Having just written about Wittgenstein, I thought following up with a short post on the philosopher Karl Popper would be apt. Wittgenstein and Popper are an interesting duo, both very different kinds of planets orbiting around the sun of philosophical thought. On an evening in October of 1946, Popper, Wittgensten as well as other philosophers (including Bertrand Russel) had a gathering of the Cambridge Moral Science Club held at King’s College.
Popper was to present on the topic, “Are There Philosophical Problems?”
And for about ten minutes, a battle of philosophical perspectives raged in that small room. In their book, ‘Wittgenstein’s Poker,’ which attempts to uncover what exactly happened that night, Edmonds and Eidinow write,
“What is clear is that there were vehement exchanges between Popper and Wittgenstein over the fundamental nature of philosophy – whether there were indeed philosophical problems (Popper) or merely puzzles (Wittgenstein).”
Why was Wittgenstein so angry? And why did he seemingly threaten Popper with a red-hot fire poker? Only debated recollections remain from that evening, but what we do know is that probably two of the greatest philosophers of that time both came to that meeting thinking that they were protecting philosophy from the errors of its past, and Popper saw Wittgenstein as “philosophy’s ultimate enemy.”
In Popper’s memoir he writes that Wittgenstein “had been nervously playing with the poker” using it like a “conductor’s baton to emphasize his assertions.” At one point the question of Popper’s view on ethics came up, and “Wittgenstein challenged Popper to give an example of a moral rule.” Popper writes, “I replied: ‘Not to threaten visiting lecturers with pokers.’ On saying this, Wittgenstein threw down the red-hot poker in a rage and stormed out of the room.
It’s an interesting little event in the history of bizarre encounters in academia, where those who hold there ideas so dear let the emotional conviction of their ideas run rampant in their debates.
Feeling that I needed to know a little more about Popper, him having a similar background to Wittgenstein (both having lived in Vienna during the famous Vienna circle, both coming from wealthy families, and both having escaped Vienna during World War II because of their Jewish heritage) I read his essay, “The Myth of the Framework.”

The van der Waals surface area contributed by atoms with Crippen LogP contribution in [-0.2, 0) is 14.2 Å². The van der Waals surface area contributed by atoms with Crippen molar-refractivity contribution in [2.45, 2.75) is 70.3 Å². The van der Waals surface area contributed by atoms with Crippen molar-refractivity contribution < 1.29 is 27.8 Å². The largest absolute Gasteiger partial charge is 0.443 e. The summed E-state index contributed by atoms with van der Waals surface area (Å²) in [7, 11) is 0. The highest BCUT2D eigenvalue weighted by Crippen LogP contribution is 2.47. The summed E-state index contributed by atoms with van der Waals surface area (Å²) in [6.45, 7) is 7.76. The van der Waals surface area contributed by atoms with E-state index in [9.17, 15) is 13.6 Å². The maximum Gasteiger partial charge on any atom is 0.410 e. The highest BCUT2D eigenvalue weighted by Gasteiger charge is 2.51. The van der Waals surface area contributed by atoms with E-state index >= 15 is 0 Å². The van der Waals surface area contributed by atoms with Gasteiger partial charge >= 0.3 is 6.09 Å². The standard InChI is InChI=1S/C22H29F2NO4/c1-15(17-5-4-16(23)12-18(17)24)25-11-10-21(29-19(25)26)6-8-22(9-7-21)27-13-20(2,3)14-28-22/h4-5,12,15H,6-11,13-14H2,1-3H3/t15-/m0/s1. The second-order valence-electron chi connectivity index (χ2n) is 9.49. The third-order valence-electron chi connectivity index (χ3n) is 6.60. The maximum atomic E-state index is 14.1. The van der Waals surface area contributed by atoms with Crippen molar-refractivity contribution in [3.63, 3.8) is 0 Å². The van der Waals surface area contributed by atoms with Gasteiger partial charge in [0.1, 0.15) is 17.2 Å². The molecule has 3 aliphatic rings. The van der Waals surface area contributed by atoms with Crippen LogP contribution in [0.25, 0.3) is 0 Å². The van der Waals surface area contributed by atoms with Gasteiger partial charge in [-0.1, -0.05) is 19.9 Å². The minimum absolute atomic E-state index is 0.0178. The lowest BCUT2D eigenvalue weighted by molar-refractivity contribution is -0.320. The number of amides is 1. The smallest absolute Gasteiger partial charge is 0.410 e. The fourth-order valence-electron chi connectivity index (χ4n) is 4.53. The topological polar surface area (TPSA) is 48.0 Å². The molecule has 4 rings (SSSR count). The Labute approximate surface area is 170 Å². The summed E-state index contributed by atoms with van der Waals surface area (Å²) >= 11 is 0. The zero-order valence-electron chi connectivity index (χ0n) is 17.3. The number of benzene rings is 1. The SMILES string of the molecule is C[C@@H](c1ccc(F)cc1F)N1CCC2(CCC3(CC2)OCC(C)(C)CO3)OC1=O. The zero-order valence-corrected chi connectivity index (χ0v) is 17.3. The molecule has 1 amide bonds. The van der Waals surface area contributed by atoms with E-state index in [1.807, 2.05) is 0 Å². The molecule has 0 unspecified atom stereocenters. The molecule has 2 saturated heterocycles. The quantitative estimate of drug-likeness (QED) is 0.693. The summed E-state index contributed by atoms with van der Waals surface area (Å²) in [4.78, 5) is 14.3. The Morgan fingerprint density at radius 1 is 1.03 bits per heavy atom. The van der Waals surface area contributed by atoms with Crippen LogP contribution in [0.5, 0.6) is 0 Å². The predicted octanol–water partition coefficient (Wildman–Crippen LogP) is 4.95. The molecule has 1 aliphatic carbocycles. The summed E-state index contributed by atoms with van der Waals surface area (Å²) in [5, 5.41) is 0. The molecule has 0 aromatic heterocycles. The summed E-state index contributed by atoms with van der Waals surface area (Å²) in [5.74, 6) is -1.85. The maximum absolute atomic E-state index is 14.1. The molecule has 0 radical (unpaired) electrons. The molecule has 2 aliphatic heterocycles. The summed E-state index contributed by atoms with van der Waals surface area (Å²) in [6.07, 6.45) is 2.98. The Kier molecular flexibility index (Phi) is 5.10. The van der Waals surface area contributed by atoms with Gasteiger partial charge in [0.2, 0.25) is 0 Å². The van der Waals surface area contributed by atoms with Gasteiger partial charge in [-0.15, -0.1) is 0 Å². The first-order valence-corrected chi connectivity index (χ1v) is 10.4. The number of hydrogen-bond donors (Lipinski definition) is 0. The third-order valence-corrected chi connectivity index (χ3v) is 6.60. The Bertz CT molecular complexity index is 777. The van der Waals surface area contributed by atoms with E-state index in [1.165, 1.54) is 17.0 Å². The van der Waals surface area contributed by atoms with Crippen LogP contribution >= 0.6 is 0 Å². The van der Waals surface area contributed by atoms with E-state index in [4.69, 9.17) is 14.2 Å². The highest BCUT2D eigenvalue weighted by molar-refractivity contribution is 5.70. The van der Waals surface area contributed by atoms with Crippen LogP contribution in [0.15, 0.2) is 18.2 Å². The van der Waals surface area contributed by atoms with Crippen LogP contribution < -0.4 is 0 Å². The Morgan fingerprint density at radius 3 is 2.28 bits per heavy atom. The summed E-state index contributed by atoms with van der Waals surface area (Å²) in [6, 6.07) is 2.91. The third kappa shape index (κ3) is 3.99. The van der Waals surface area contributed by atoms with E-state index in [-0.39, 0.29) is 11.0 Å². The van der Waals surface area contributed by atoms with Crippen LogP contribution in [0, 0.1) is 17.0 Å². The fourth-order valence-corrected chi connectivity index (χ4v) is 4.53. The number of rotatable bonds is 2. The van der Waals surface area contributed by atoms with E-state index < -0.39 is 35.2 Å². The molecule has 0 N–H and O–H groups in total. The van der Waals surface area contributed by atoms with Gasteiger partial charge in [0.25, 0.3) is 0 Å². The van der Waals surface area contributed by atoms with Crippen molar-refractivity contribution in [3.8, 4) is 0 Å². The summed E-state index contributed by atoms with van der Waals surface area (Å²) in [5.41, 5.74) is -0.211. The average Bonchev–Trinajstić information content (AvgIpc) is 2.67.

I am posting it here, because he said some interesting things about language and the implications of learning another language.
Popper begins by quoting Plato,
“Those who believe this, and those who do not, have no common ground of discussion, but in view of their opinions they must of necessity scorn each other.”
When I read this quote, I couldn’t help but think he had the brief ten-minute raging philosophical duel with Wittgenstein somewhere in the back of his mind when he wrote this essay.
The essay is worth a read, but a nice overview of its main points with some insightful commentary can be found here. My main interest in bringing it up here is that in order to argue his point, that discussions with people from different perspectives is the only way to make progress, he brings up Whorf‘s notion of linguistic relativity, linguistic relativity being the idea that language influences or perhaps even structures the way we see the world. And people with different languages therefore see the world in a different way.
There is a passage that Popper writes on this I thought worth quoting in full, because it gives an interesting perspective that sees language as having the power to shape reality as well as the power of learning a new language to break out of old frameworks.
The metaphor of language and prison:
“Whorf himself, and some of his followers, have suggested that we live in a kind of intellectual prison, a prison formed by the structural rules of our language. I am prepared to accept this metaphor, though I have to add to it that it is an odd prison as we are normally unaware of being imprisoned. We may become aware of it through culture clash. But then, this very awareness allows us to break the prison. If we try hard enough, we can transcend our prison by studying the new language and by comparing it with our own.”
Widening the prison:
“Admittedly, the result will be a new prison. But it will be a much larger and wider prison. And again, we will not suffer from it. Or rather, whenever we do suffer from it, we are free to examine it critically, and thus to break out again into a still wider prison.”
Prisons as Frameworks:
“The prisons are the frameworks. And those who do not like prisons will be opposed to the myth of the framework. They will welcome a discussion with a partner who comes from another world, from another framework, for it gives them an opportunity to discover their so far unfelt chains, to break these chains, and thus to transcend themselves. But this breaking of one’s prison is clearly not a matter of routine: it can only be the result of a critical effort and of a creative effort.”
In some ways, learning a new language is like expanding the horizons of our current prison, not simply because it forces us to experience new ways of seeing the world, but rather because it forces us to reexamine our own.